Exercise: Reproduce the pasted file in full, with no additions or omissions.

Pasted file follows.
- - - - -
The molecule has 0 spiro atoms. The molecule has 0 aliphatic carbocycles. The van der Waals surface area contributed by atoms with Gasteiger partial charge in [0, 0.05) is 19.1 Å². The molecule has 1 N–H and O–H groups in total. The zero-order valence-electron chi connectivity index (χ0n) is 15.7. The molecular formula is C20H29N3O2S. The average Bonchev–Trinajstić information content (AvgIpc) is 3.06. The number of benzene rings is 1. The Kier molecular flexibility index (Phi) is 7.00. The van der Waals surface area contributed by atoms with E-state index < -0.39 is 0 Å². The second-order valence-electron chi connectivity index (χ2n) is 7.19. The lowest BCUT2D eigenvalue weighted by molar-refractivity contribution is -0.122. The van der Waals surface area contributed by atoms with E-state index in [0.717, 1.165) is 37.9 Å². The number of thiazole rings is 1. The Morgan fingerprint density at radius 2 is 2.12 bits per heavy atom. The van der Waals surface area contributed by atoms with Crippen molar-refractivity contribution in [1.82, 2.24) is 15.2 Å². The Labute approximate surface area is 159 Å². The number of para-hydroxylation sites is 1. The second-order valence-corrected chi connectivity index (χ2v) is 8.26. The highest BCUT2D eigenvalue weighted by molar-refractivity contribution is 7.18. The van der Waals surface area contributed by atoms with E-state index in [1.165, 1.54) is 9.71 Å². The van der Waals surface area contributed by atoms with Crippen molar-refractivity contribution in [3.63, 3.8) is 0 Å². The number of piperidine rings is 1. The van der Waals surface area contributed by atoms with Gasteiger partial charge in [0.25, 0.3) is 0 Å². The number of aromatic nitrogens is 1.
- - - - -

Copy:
The molecule has 0 spiro atoms. The molecule has 0 aliphatic carbocycles. The van der Waals surface area contributed by atoms with Gasteiger partial charge in [0, 0.05) is 19.1 Å². The molecule has 1 N–H and O–H groups in total. The zero-order valence-electron chi connectivity index (χ0n) is 15.7. The molecular formula is C20H29N3O2S. The average Bonchev–Trinajstić information content (AvgIpc) is 3.06. The number of benzene rings is 1. The Kier molecular flexibility index (Phi) is 7.00. The van der Waals surface area contributed by atoms with E-state index < -0.39 is 0 Å². The second-order valence-electron chi connectivity index (χ2n) is 7.19. The lowest BCUT2D eigenvalue weighted by molar-refractivity contribution is -0.122. The van der Waals surface area contributed by atoms with E-state index in [0.717, 1.165) is 37.9 Å². The number of thiazole rings is 1. The Morgan fingerprint density at radius 2 is 2.12 bits per heavy atom. The van der Waals surface area contributed by atoms with Crippen molar-refractivity contribution in [1.82, 2.24) is 15.2 Å². The Labute approximate surface area is 159 Å². The number of para-hydroxylation sites is 1. The second-order valence-corrected chi connectivity index (χ2v) is 8.26. The highest BCUT2D eigenvalue weighted by molar-refractivity contribution is 7.18. The van der Waals surface area contributed by atoms with E-state index in [1.165, 1.54) is 9.71 Å². The van der Waals surface area contributed by atoms with Crippen molar-refractivity contribution in [3.63, 3.8) is 0 Å². The number of piperidine rings is 1. The van der Waals surface area contributed by atoms with Gasteiger partial charge in [0.25, 0.3) is 0 Å². The number of aromatic nitrogens is 1.